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Tropical Storm Philippe drenches the Leeward Islands » Yale Climate Connections

Tropical Storm Philippe brought torrential rains on portions of the Leeward Islands overnight, causing flash flooding on Barbuda, Antigua, and Guadeloupe. On Antigua, Philippe dumped 156 mm (6.14 inches) of rain in the six hours ending at 2 a.m. EDT Tuesday. Peak wind gusts Tuesday morning included 47 mph on Antigua, 52 mph on Montserrat, and 37 mph on Guadeloupe. According to AP, Philippe knocked out power to 2,500 customers on Guadeloupe and blocked roads.

At 11 a.m. EDT Tuesday, the center of Philippe was located about 70 miles northwest of Anguilla in the northern Leeward Islands, headed northwest at 10 mph. The Hurricane Hunters had found that Philippe had weakened, and now had top sustained winds of 45 mph and a central pressure of 1004 mb. Martinique radar showed that Philippe was bringing bands of heavy rains to a large portion of the Lesser Antilles. Satellite images showed an unhealthy tropical storm, with an ill-defined low-level center and all of Philippe’s heavy thunderstorms confined to the southeast side of the storm.

Forecast for Philippe

The models have come into much better agreement on the forecast for Philippe. The storm is expected to move north-northwest to north through Wednesday, dragging the storm’s heaviest rains through the northern Leeward Islands. The main threat to the islands will be heavy rains, with storm total amounts of 4-8 inches predicted for much of the Leeward Islands and British Virgin Islands, with 1-4 inches on surrounding islands. Note that some of these heavy rains will fall outside the official Tropical Storm Warning area (which was limited to Anguila as of 11 a.m. EDT Tuesday); such warnings are typically focused on areas where tropical-storm-force winds are expected.

Beginning on Friday, when Philippe will be nearing Bermuda, wind shear is predicted to relax, allowing for some modest strengthening. The National Hurricane Center, or NHC, forecast calls for Philippe to peak with 65 mph winds on Saturday, when it will be approaching Atlantic Canada. An eventual landfall in Atlantic Canada on Sunday is predicted by most of the models, though Maine should be alert for any potential westward deviation in Philippe’s forecast track. On Sunday, Philippe is likely to have transitioned to an extratropical storm with top winds of 55-65 mph.

Figure 1. Global model forecast trends for Philippe and observed track (black X). Older forecast tracks are denoted by cooler colors, with more recent forecast tracks by warmer colors. Forecast models have been consistently trying to turn Philippe too soon, and the storm has tracked well south and west of earlier forecasts. (Image credit: Tomer Burg/University of Oklahoma, via Michael Lowry on substack)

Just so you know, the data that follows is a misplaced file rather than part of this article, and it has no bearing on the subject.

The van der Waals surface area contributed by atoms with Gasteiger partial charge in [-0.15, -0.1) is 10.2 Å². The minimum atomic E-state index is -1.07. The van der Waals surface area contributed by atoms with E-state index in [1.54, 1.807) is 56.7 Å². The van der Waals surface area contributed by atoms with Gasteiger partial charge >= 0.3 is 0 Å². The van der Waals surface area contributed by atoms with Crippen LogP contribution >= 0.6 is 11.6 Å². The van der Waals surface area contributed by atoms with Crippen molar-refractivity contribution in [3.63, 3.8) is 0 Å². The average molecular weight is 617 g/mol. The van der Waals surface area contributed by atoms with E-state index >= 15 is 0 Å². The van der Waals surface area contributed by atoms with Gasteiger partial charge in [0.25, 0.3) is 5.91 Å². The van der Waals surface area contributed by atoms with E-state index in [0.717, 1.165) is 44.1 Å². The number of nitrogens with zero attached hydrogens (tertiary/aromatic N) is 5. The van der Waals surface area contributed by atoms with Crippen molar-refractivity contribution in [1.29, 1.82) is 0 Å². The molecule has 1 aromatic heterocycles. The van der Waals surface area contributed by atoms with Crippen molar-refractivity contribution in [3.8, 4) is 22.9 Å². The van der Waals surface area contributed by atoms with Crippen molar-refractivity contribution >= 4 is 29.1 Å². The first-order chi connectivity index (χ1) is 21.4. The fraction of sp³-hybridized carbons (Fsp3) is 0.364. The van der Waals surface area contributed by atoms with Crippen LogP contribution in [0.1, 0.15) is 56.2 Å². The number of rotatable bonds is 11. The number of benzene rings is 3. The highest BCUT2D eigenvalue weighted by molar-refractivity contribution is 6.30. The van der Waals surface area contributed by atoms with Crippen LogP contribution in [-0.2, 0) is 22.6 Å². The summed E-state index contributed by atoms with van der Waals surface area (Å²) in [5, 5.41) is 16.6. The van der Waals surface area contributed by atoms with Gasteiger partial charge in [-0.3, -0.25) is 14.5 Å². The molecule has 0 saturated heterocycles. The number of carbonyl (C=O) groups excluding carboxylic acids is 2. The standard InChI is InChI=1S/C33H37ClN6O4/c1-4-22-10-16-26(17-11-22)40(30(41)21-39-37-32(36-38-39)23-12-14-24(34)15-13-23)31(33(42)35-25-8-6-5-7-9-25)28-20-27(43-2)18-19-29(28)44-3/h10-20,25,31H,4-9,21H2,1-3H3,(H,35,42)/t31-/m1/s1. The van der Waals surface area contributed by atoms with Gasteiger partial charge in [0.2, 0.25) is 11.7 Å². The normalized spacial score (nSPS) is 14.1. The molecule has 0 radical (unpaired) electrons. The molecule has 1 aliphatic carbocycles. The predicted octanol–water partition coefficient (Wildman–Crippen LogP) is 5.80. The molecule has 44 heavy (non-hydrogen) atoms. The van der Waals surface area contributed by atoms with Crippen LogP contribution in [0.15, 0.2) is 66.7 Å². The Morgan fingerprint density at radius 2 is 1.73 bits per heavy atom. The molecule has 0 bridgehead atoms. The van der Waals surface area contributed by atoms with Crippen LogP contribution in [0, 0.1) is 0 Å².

A tough storm to forecast

As documented by Michael Lowry in his substack feed, “Philippe has been a persistent thorn in the side of hurricane forecasters, challenging other difficult forecasts like Wanda in 2021 and Joaquin in 2015 (though not as severe as Cristobal in 2014)”. The average 5-day NHC track forecast error in recent years has been approximately 190 miles, but has been nearly 450 miles for Philippe. Much of this forecast difficulty came from Philippe’s interaction with Tropical Storm Rina.

Tropical Storm Lidia forms in the eastern Pacific; Max likely to form by this weekend

As is often the case, when the Atlantic tropical storm activity gets quiet, the eastern Pacific heats up. Tropical Storm Lidia formed in the waters well south of the Mexican coast on Tuesday morning, but is not a landfall threat for Mexico this week. Lidia is expected to gradually intensify into a hurricane by Friday as it heads northwest and then west, away from the coast of Mexico.

Long-range forecast models are predicting development of another system in the eastern Pacific late this week or this weekend in the waters a few hundred miles south of the region near the Mexico-Guatemala border. This system is likely to be a heavy rain threat for the coast of southwestern Mexico. In their 8 a.m. EDT Tuesday Tropical Weather Outlook, NHC gave this future disturbance two-day and seven-day odds of development of 0% and 70%, respectively. The next name on the eastern Pacific list of storms is Max.

It’s been a near-average hurricane season in the eastern Pacific so far in 2023, with 12 named storms, seven hurricanes, five major hurricanes, and an accumulated cyclone energy (ACE) index of 122.8. The 1991-2020 averages for this point in the season are 14.1 named storms, 7.6 hurricanes, four major hurricanes, and an ACE index of 115.

Typhoon Koinu takes aim at Taiwan

After peaking as a Category 3 storm with 125 mph winds on Tuesday, Typhoon Koinu has been gradually weakening as it heads for Taiwan. According to the Joint Typhoon Warning Center, at 8 a.m. EDT Tuesday, Koinu’s top sustained winds were 110 mph, making it a high-end Category 2 storm. Koinu, which means “puppy” in Japanese, has been beset with dry air intrusions and higher wind shear, which will continue through Wednesday. The Joint Typhoon Warning Center is predicting a landfall in southern Taiwan on Wednesday afternoon (U.S. Eastern Time) as a Category 2 storm with 100 mph winds.

Bob Henson contributed to this post. Website visitors can comment on “Eye on the Storm” posts (see comments policy below). Sign up to receive notices of new postings here.

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